Jonathan Fryer

We Don’t Need a Religious Right in Britain

Posted by jonathanfryer on Tuesday, 30th August, 2011

One topic I get my students at SOAS to discuss each year is the familiar proposition that Religion and Politics should never mix. Of course, historically in Britain they often did. Until the emergence of the SDP in the early 1980s, the Church of England was often referred to as the Conservative Party at prayer. And both Methodists and Quakers had a big influence on the old Liberal Party. But secularism has swept Britain over the past 50 years and the fall in church attendance has been mirrored by a distancing of most politicans from overtly religious standpoints. As Alastair Campbell famously said when he was the master of dark arts at 10 Downing Street, “We don’t do God.” — though in the case of Tony Blair himself, that proved to be completely untrue. One cheeky journalist is said to have asked Blair if he prayed with George W Bush. And of course, in the United States, religion and politics most certainly do mix, whether it is in the form of the liberal Christianity of Barack Obama or the disturbing beliefs of the Christian Right and the Christian Zionists, with their hatred of homosexuals, Muslims and many others who aren’t like themselves. Liberals in Britain have comforted themselves with the assumption that we don’t have that sort of Religious Right here in the UK, but recent trends have suggested that may not be the case. Maybe the Religious Right didn’t dare show its head above the parapet before, or simply didn’t get organised. That doesn’t mean it won’t. And if it does, both the secularists and those believers of moderate or even radical political views need to be prepared to rebut any suggestion that the Religious Right has God and morality firmly on their side.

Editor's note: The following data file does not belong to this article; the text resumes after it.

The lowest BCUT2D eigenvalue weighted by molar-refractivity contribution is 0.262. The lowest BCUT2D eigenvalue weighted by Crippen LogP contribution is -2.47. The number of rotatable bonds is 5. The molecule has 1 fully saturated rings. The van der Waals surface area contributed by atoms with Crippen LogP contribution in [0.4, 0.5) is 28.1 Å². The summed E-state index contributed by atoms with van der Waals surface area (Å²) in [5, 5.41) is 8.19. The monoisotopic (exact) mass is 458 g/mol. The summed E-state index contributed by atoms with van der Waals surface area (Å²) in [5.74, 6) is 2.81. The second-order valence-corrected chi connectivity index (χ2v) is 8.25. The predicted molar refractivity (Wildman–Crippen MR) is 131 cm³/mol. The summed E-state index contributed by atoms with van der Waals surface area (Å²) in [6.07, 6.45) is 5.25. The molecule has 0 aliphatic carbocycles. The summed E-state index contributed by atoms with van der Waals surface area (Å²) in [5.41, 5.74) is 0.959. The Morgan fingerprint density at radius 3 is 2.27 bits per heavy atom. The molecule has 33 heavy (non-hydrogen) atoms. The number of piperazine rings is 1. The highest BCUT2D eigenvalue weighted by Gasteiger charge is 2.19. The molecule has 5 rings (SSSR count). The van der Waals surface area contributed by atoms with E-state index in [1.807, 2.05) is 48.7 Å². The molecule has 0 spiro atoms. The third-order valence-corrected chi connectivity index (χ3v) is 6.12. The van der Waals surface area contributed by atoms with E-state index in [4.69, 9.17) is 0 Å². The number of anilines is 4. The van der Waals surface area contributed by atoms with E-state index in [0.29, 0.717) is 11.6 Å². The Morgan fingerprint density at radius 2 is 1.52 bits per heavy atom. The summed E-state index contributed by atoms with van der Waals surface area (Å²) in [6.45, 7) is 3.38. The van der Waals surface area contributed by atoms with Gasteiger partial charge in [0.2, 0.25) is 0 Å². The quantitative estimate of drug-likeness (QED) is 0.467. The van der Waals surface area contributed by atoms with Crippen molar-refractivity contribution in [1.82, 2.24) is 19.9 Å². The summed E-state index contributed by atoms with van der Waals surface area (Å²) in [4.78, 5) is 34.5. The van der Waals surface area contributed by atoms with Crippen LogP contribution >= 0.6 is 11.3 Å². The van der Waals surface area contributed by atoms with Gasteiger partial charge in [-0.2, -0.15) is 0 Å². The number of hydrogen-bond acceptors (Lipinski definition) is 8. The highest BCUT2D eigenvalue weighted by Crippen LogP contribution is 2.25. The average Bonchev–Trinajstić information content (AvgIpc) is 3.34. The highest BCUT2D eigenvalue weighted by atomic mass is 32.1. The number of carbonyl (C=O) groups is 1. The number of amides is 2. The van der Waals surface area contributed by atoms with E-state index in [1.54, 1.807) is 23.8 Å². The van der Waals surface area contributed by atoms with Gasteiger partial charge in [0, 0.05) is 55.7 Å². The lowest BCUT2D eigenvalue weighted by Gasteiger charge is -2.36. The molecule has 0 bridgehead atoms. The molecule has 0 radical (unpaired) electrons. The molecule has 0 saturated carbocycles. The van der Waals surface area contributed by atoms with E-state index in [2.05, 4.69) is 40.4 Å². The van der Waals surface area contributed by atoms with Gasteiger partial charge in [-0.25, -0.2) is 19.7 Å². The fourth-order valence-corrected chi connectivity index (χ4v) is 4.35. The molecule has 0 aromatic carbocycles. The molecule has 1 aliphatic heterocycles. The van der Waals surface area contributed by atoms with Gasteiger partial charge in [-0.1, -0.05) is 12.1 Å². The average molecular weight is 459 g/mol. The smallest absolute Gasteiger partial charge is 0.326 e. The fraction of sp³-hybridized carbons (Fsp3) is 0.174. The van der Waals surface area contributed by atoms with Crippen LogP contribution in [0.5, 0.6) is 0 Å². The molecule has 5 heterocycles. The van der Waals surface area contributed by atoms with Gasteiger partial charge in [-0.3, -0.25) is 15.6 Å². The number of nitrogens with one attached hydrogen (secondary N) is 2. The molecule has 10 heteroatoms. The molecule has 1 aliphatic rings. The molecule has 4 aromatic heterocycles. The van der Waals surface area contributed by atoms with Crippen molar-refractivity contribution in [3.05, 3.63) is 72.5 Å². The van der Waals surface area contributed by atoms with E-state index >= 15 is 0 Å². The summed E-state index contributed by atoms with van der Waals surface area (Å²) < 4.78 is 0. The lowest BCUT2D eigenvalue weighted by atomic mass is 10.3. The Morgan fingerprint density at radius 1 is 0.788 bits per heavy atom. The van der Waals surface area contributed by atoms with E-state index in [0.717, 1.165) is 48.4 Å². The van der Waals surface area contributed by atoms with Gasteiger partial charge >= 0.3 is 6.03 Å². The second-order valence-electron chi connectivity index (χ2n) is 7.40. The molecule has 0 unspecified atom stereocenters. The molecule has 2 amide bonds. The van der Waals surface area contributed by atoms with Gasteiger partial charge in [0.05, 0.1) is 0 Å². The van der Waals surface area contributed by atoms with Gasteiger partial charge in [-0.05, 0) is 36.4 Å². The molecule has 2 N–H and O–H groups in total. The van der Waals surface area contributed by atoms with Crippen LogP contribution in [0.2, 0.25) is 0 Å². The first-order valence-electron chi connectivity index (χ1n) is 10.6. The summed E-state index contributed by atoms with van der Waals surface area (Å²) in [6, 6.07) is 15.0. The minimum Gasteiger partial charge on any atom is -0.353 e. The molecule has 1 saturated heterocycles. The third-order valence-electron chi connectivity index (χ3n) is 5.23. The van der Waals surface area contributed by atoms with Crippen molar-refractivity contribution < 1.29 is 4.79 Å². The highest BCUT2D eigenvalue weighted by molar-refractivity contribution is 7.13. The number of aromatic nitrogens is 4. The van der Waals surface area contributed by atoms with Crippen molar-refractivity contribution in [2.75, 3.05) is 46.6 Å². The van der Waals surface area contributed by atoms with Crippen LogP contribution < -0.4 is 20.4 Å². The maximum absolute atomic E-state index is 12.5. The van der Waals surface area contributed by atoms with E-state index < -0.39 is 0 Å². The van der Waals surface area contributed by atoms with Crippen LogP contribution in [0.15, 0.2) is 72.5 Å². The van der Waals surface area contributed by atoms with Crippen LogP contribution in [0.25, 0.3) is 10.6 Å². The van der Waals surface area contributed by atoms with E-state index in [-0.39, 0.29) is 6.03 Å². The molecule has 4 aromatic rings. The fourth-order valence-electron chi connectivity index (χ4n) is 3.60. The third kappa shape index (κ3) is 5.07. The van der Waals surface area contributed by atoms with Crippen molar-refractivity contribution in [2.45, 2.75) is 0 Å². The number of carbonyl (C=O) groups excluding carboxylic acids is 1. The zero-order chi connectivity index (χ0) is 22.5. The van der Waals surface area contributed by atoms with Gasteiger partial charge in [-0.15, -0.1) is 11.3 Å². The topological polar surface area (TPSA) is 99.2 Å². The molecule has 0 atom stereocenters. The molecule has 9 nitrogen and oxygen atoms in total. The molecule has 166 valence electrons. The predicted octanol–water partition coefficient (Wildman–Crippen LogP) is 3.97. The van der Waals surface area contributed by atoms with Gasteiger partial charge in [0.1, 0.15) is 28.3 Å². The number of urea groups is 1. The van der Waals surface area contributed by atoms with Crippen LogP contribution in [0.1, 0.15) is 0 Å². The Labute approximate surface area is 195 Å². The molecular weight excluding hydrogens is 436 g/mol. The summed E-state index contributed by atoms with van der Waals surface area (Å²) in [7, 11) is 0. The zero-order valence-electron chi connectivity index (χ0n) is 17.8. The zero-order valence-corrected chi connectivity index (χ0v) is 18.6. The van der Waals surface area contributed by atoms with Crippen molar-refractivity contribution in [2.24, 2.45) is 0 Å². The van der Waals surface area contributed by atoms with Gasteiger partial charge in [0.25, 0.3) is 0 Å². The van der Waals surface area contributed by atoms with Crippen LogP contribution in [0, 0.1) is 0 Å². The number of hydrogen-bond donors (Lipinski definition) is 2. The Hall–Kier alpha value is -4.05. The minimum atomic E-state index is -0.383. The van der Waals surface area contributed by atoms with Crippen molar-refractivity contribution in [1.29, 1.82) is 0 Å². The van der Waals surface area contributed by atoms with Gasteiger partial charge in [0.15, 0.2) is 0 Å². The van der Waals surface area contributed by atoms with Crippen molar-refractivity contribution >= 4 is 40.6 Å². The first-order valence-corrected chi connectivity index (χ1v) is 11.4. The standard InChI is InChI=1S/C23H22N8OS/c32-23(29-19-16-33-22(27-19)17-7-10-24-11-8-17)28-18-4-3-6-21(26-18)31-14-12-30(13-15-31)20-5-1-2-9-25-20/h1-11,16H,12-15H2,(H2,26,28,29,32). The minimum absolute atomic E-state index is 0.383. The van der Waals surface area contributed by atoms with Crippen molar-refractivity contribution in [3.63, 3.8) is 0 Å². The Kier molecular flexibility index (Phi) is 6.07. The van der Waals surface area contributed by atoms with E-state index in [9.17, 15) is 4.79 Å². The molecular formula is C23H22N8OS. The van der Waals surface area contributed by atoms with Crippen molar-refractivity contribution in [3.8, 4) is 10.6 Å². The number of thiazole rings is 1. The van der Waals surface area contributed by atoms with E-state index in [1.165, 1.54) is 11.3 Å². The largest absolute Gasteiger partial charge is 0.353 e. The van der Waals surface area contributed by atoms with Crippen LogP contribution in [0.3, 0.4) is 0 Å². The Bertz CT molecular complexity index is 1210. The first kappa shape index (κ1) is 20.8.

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One Response to “We Don’t Need a Religious Right in Britain”

  1. Ian Sanderson (RM3) said

    I’m glad you said Britain, rather than the United Kingdom, because politicians of sectarian parties in Northern Ireland (both Protestant and Catholic) have traditionally been a Religious Right. Though secularism has advanced there in the last half-century, it is to a lesser extent than on the mainland. I suspect that both in policies in Ulster and voting records at Westminster, Religious Right tendencies are still apparent. Many formerly prominent Ulster politicians are now peers.

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